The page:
November 10, l938: Kristallnacht. Flames engulfed the synagogues in every city in Germany. Late that night, Nazis burst into the apartment in Nordhausen where my parents had ﬂed after their house and factory at the foothills of the Harz Mountains were conﬁscated. The invaders systematically tossed everything they could lift out the windows. The sound of the shattering furnishings on the pavement below was deafening. Citizens who had congregated on the sidewalk quickly appropriated the few things that did not break.
In later years, my mother spoke to me often of that night, always with pain.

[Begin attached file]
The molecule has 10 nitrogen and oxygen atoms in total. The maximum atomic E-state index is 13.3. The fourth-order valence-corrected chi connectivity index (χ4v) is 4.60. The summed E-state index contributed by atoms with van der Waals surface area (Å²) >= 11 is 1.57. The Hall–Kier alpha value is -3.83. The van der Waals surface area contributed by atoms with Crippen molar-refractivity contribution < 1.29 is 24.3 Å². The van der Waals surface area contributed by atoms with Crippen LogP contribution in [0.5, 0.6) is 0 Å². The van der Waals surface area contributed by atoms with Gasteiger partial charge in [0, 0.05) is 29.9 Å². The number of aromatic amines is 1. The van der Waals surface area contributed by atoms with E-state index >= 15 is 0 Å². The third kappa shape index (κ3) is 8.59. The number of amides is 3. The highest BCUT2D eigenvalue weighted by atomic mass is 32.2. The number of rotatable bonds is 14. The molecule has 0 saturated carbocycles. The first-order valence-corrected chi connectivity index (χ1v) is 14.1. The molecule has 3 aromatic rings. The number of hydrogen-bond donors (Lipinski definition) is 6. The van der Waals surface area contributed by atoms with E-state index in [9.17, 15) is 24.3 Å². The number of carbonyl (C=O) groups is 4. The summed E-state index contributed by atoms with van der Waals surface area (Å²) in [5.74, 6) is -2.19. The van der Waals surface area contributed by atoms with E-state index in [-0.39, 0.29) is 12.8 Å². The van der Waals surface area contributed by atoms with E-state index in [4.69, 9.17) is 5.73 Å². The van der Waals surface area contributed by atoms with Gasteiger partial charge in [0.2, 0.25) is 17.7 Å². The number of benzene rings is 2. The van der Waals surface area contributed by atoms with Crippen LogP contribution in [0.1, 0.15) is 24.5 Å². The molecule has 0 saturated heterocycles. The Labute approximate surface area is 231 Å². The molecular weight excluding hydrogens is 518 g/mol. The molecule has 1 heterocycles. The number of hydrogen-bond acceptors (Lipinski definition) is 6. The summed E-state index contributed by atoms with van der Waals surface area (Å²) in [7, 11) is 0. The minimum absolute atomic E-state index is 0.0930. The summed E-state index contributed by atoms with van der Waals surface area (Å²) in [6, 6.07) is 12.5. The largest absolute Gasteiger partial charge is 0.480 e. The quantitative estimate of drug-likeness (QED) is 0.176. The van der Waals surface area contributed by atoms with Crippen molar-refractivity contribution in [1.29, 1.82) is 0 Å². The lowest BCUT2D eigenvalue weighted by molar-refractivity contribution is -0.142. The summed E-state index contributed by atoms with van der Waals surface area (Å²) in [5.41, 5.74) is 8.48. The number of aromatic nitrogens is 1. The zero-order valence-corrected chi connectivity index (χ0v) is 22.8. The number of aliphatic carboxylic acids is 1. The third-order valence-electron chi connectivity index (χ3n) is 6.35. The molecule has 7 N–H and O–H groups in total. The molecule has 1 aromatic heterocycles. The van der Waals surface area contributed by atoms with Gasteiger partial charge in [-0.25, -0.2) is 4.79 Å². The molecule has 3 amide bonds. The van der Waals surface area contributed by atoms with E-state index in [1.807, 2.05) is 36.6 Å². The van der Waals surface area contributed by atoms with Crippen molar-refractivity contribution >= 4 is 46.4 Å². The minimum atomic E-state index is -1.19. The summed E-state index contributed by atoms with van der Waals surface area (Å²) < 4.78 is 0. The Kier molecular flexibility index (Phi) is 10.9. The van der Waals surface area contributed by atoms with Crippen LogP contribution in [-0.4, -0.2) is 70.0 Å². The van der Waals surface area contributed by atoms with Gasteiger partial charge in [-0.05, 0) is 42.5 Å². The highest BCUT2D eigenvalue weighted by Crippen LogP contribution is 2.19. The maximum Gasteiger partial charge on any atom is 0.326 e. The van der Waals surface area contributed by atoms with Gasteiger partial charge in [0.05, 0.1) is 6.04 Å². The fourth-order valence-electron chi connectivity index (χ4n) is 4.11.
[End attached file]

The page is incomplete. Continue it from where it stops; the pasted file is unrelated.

My father was arrested, handcuffed, and shoved out the door to the truck waiting on the street. Many Jewish men in pajamas were already loaded into the open truck bed. Only the warmth of the tightly squeezed, adjacent bodies kept them from freezing in the cold November night. They were on their way to a concentration camp.
More from Renate G. Justin, MD
What I Have to Tell: A Memoir
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